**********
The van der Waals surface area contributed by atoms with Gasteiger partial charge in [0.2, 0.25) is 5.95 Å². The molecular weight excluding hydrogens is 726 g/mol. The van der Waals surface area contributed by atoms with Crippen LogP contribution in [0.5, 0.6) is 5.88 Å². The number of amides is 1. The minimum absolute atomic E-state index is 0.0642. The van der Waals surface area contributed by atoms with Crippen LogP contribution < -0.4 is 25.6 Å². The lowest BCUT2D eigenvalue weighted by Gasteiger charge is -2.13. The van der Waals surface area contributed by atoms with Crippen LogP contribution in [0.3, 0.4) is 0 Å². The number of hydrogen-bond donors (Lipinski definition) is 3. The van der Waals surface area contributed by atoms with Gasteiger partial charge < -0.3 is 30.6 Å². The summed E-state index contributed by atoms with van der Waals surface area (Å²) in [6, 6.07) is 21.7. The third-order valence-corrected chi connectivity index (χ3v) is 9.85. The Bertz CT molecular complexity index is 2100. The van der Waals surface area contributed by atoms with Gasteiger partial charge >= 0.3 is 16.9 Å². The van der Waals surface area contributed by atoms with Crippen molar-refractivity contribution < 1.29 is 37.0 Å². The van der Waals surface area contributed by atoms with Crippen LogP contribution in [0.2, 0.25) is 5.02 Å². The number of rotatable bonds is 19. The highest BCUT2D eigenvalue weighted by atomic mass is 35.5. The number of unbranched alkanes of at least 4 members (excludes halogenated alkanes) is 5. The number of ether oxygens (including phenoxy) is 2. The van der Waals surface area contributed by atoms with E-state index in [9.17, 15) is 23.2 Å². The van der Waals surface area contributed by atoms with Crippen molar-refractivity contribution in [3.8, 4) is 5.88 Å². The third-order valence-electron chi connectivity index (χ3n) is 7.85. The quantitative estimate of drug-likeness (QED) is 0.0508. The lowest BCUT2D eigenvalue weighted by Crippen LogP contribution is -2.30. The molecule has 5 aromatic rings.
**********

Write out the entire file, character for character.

The van der Waals surface area contributed by atoms with Gasteiger partial charge in [0.2, 0.25) is 5.95 Å². The molecular weight excluding hydrogens is 726 g/mol. The van der Waals surface area contributed by atoms with Crippen LogP contribution in [0.5, 0.6) is 5.88 Å². The number of amides is 1. The minimum absolute atomic E-state index is 0.0642. The van der Waals surface area contributed by atoms with Crippen LogP contribution < -0.4 is 25.6 Å². The lowest BCUT2D eigenvalue weighted by Gasteiger charge is -2.13. The van der Waals surface area contributed by atoms with Crippen LogP contribution in [0.3, 0.4) is 0 Å². The number of hydrogen-bond donors (Lipinski definition) is 3. The van der Waals surface area contributed by atoms with Gasteiger partial charge < -0.3 is 30.6 Å². The summed E-state index contributed by atoms with van der Waals surface area (Å²) in [6, 6.07) is 21.7. The third-order valence-corrected chi connectivity index (χ3v) is 9.85. The Bertz CT molecular complexity index is 2100. The van der Waals surface area contributed by atoms with Gasteiger partial charge >= 0.3 is 16.9 Å². The van der Waals surface area contributed by atoms with Crippen molar-refractivity contribution < 1.29 is 37.0 Å². The van der Waals surface area contributed by atoms with Crippen LogP contribution in [0.2, 0.25) is 5.02 Å². The number of rotatable bonds is 19. The highest BCUT2D eigenvalue weighted by atomic mass is 35.5. The number of unbranched alkanes of at least 4 members (excludes halogenated alkanes) is 5. The number of ether oxygens (including phenoxy) is 2. The van der Waals surface area contributed by atoms with E-state index in [9.17, 15) is 23.2 Å². The van der Waals surface area contributed by atoms with Crippen molar-refractivity contribution in [3.8, 4) is 5.88 Å². The third-order valence-electron chi connectivity index (χ3n) is 7.85. The quantitative estimate of drug-likeness (QED) is 0.0508. The lowest BCUT2D eigenvalue weighted by Crippen LogP contribution is -2.30. The molecule has 5 aromatic rings.